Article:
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To be good, and to do good, is all We have to do.

adams-be-good-and-do-good-wist_info-quote

John Adams (1735-1826) American lawyer, Founding Father, statesman, US President (1797-1801)
Letter to Nabby Adams (1776)
 
Added on 22-Nov-16 | Last updated 22-Nov-16
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Great minds, like heaven, are pleased in doing good,
Though the ungrateful subjects of their favors
Are barren in return.

Nicholas Rowe (1674-1718) English poet and dramatist
Tamerlane, Act 2, sc. 2 (1701)
 
Added on 16-Sep-16 | Last updated 16-Sep-16
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The virtues, like the body, become strong more by labor than by nourishment.

Jean Paul Richter (1763-1825) German novelist, art historian, aesthetician [Johann Paul Friedrich Richter; pseud. Jean Paul]
(Attributed)

Quoted in Josiah Hotchkiss Gilbert, Dictionary of Burning Words of Brilliant Writers (1895).
 
Added on 20-Jul-16 | Last updated 20-Jul-16
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Here is my Creed: I believe in one God, Creator of the Universe. That He governs it by his Providence. That he ought to be worshipped. That the most acceptable Service we can render to him, is doing Good to his other Children. That the Soul of Man is immortal, and will be treated with Justice in another Life respecting its Conduct in this. These I take to be the fundamental Principles of all sound Religion, and I regard them as you do, in whatever Sect I meet with them.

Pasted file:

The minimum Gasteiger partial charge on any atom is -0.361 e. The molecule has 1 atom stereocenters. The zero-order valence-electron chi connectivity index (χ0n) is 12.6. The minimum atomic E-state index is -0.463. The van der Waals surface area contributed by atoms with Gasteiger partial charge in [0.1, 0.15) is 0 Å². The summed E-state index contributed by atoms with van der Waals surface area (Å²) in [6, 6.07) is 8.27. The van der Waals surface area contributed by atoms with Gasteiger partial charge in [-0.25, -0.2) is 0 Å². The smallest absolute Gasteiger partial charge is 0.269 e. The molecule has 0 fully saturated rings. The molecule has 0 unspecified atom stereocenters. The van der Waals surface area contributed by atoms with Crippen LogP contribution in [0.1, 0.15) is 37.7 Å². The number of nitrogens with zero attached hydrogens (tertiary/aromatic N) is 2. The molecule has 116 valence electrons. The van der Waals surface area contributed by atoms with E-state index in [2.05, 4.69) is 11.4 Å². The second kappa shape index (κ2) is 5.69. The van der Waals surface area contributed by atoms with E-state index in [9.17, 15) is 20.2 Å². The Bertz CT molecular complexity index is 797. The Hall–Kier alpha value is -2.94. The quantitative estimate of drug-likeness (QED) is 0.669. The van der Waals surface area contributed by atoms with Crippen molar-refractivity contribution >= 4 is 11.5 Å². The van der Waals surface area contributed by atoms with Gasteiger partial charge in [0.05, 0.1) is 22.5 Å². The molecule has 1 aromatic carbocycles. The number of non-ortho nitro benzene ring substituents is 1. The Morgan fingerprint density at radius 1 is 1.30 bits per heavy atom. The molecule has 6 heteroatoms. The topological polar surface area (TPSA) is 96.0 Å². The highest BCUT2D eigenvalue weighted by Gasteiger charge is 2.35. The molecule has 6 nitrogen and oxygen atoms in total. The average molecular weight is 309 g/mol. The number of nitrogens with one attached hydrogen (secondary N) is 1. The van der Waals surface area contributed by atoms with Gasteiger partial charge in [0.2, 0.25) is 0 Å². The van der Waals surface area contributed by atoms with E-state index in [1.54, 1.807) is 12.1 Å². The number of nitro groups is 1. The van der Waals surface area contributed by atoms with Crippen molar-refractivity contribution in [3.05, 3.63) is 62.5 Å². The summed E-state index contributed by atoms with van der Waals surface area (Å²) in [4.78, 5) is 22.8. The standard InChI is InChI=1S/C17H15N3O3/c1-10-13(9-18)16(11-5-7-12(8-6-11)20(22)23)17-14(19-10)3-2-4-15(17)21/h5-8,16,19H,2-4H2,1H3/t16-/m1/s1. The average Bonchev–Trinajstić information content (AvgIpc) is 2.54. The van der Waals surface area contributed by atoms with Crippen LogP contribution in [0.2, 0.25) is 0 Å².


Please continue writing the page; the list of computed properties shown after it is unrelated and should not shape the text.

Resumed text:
Benjamin Franklin (1706-1790) American statesman, scientist, philosopher
Letter to Ezra Stiles (9 Mar 1790)
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Added on 16-Sep-13 | Last updated 8-Jul-21
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“Be careful not to do your ‘acts of righteousness’ before men, to be seen by them. If you do, you will have no reward from your Father in heaven.

“So when you give to the needy, do not announce it with trumpets, as the hypocrites do in the synagogues and on the streets, to be honored by men. I tell you the truth, they have received their reward in full. But when you give to the needy, do not let your left hand know what your right hand is doing, so that your giving may be in secret. Then your Father, who sees what is done in secret, will reward you.

“And when you pray, do not be like the hypocrites, for they love to pray standing in the synagogues and on the street corners to be seen by men. I tell you the truth, they have received their reward in full. But when you pray, go into your room, close the door and pray to your Father, who is unseen. Then your Father, who sees what is done in secret, will reward you.”

The Bible (14th C BC - 2nd C AD) Christian sacred scripture
Matthew 6:1-6 (NIV)
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KJV:  "Take heed that ye do not your alms before men, to be seen of them: otherwise ye have no reward of your Father which is in heaven. "Therefore when thou doest thine alms, do not sound a trumpet before thee, as the hypocrites do in the synagogues and in the streets, that they may have glory of men. Verily I say unto you, They have their reward. But when thou doest alms, let not thy left hand know what thy right hand doeth: That thine alms may be in secret: and thy Father which seeth in secret himself shall reward thee openly. "And when thou prayest, thou shalt not be as the hypocrites are: for they love to pray standing in the synagogues and in the corners of the streets, that they may be seen of men. Verily I say unto you, They have their reward. But thou, when thou prayest, enter into thy closet, and when thou hast shut thy door, pray to thy Father which is in secret; and thy Father which seeth in secret shall reward thee openly."
 
Added on 11-Mar-10 | Last updated 8-Jul-16